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Not to be Captain Obvious, but I am all for making your home look good, especially considering this is primarily a home decorating blog.
But sometimes, every once in a while, I prefer to keep those “old” design aesthetics and work with them, instead of against them.
I’m talking about My Jungle Room.
In the Jungle Room, or the den if you want to be so boring as to call it that, we kept the original wood paneling.
I will be the first to say that my initial instinct when I saw this space was to rip all the paneling out. However, budget and seeing a friend’s paneling in action helped to change my mind and give it a whirl. Here’s what the space looked like before:
Sexy, no? hehehehe
Here’s what I did to make that paneling work and look good.
1. Paint the trim
I first saw painted trim paired with paneling at my friend Kellie’s house. She had paneling in much of her den and kitchen and had painted the trim in those areas black. It gave off a really vintage, retro kind of vibe to me and I liked that.
I painted all the trim, the bookshelves, the ledge that runs along one side of the room and the fireplace Limousine Leather by Behr, which is my go-to black paint color. After doing that, the paneling was definitely looking better, but I wasn’t completely sold just yet.
2. Bring in solid colors on furniture.
From that point, I decided that to make the paneling more of a backdrop rather than a focal point, I needed to bring in more solid colors on the furniture.
Luckily, I found this sofa on Craigslist and it worked perfectly. It added more black into the space which helped to pull out the black on the trim even more.
I also brought in these solid navy side tables, which brought more color into the space. Side note: I am planning to paint these red, which I think will look even better in the jungle room.
3. Create multiple focal points.
I know. I’m probably breaking some design rule with this one. That never stopped me before and I certainly didn’t plan on letting it stop me now though. Once more, to make the paneling seem like more of a backdrop, I created two different focal points when you first walked into the room. The first was the fireplace.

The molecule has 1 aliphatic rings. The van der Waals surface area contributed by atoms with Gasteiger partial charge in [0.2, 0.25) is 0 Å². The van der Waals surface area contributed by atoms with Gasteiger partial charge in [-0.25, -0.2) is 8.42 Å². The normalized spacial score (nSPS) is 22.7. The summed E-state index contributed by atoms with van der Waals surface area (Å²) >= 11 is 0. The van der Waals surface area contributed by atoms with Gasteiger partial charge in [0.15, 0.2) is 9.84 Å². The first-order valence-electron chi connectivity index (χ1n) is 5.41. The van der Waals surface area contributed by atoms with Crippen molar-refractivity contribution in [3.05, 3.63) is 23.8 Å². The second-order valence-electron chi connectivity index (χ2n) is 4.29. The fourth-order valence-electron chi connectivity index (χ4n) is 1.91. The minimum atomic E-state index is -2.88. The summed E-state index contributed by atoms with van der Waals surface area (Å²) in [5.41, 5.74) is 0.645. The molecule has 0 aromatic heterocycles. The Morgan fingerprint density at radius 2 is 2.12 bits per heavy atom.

By painting the fireplace a solid black, it actually stood out more, rather than blending into the paneling as it did before with the reddish bricks.
I also created another focal point above the sofa.
There, I used the ledge above the sofa to place a vintage brass lamp, the Ocean Avenue art, a family picture and antlers on the wall.
4. Use eye-catching art.
This one is kind of a no-brainer. What’s the best way to distract someone’s eye? Give them something eye-catching to look at.
Of course, you just saw the vignette above where I did this with the Ocean Avenue art above the sofa. I also did it on the fireplace mantel.
On the fireplace, I used a traditional piece of art, this cheetah print, and something a little non-traditional, but that grabbed the eye’s attention – those little red cowboy boots.
Also along the fireplace mantel is a framed record, mine and Grunt Labor’s song, and some DIY text art that also snags the eye with it’s red hue.
5. Layer in texture and pattern.
Not only did this final trick help to make the jungle room a tad more cozier, but it also brought in other elements that worked well the paneling – texture and pattern.
The biggest way I brought these two things in was with the rug.
Without the rug, the floor would have been quite bland. The pattern and texture of the zebra print rug worked well to bring the eye to the floor.
I also used the snakeskin lamps, green throw pillow and black and cream pouf that you saw in earlier photos above to bring in more texture and pattern.
I realize wood paneling is still something many would prefer to ditch. That’s cool – to each his own. Around here though, we’ll be flying our freak flag in the jungle room clad with 70’s wood paneling – and loving every minute of it.
Shop the Jungle Room…
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